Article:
Postnatal Depression & Hormones

Giving birth and bringing a child into the world is a dramatic change in a mother’s life. While it is often a time of great excitement and happiness, many women do not get to enjoy those feelings and are instead affected by postnatal depression, a condition premeditated by the massive shift in hormones that occurs following birth.

Hormonal Changes That Occur After Giving Birth

Pregnancy itself is a time of significant hormone changes as the body grows a baby and shifts its focus to this goal.

Estrogen and progesterone are two hormones that increase immensely during the course of your pregnancy, and one of their jobs is to help create dopamine and serotonin, neurotransmitters that help you to feel happy and calm. It is this dopamine and serotonin increase that causes many women to feel wonderful while pregnant; their body is flooded with feel-good hormones.

However, these hormones and neurotransmitters do not stick around forever.

Hormone Changes Immediately After Birth

Immediately following birth, estrogen and progesterone levels drop, and then as the days following birth pass, these levels continue to decrease.

To compensate for the decrease in estrogen and progesterone that occurs immediately after birth, oxytocin production increases exponentially. Oxytocin is considered the “love hormone” because it is most commonly produced when a mother looks at her baby, and it is this hormone that gives you that mothering instinct the moment you look at your baby.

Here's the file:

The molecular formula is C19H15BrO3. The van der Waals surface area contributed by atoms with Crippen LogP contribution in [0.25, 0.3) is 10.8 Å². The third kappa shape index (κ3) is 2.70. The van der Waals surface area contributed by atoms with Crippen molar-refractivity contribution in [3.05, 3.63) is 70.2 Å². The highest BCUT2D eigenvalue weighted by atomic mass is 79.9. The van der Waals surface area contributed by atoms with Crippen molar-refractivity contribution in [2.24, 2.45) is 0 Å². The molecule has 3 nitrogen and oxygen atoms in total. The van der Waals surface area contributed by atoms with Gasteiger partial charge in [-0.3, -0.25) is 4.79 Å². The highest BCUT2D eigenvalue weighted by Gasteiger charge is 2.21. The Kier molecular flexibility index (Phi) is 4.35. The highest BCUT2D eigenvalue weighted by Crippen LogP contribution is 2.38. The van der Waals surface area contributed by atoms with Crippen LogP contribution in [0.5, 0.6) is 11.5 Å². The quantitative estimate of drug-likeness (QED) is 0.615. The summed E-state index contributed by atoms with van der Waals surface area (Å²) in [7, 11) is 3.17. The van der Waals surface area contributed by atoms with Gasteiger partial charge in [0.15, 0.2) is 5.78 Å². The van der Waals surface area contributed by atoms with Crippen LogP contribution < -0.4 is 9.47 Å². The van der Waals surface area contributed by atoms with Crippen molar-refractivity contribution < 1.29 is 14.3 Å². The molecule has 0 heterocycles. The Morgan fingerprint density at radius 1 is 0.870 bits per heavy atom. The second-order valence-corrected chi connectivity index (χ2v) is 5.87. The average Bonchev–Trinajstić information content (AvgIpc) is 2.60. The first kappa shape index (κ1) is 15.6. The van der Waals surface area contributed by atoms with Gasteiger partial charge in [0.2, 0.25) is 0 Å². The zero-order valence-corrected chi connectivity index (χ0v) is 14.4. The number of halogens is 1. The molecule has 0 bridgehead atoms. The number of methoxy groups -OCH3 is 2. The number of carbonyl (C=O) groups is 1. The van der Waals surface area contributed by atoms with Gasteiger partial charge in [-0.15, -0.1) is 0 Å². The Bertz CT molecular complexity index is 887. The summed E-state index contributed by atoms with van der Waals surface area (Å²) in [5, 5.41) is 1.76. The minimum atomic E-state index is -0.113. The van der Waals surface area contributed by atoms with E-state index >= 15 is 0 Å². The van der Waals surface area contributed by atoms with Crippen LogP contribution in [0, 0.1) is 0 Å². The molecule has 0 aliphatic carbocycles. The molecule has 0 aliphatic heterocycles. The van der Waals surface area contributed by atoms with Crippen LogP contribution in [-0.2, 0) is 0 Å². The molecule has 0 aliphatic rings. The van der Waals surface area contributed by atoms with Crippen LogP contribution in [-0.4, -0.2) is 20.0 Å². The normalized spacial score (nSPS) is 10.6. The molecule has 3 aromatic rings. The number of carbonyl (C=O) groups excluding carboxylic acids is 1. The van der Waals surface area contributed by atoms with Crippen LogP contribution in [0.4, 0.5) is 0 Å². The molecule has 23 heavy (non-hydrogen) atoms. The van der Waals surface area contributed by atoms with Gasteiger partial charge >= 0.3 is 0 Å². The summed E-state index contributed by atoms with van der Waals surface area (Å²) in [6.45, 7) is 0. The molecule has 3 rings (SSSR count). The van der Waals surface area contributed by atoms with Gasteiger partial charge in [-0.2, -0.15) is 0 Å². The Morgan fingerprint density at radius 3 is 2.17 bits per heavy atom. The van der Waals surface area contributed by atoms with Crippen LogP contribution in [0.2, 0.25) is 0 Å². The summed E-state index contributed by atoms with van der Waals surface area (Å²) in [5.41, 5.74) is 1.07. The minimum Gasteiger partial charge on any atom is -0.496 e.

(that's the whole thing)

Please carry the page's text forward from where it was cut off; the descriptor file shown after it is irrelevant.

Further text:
However, over the days following birth, the levels of oxytocin drop down towards normal levels, which can contribute to some women feeling a disconnect with their baby or inadequacy with their parenting abilities.

Hormone Changes During the Postnatal Period

In the weeks following birth the positive post-birth hormones continue fading, and around the six-week mark, the symptoms of postnatal depression may start to show.

Hormones continue to adjust as the months following birth pass, and the new mother tries to form a routine with her baby. Around three months, the hormone cortisol, known as the stress hormone, often increases because of the stress associated with having a new baby. This can then contribute to a lack of sleep and many other problems.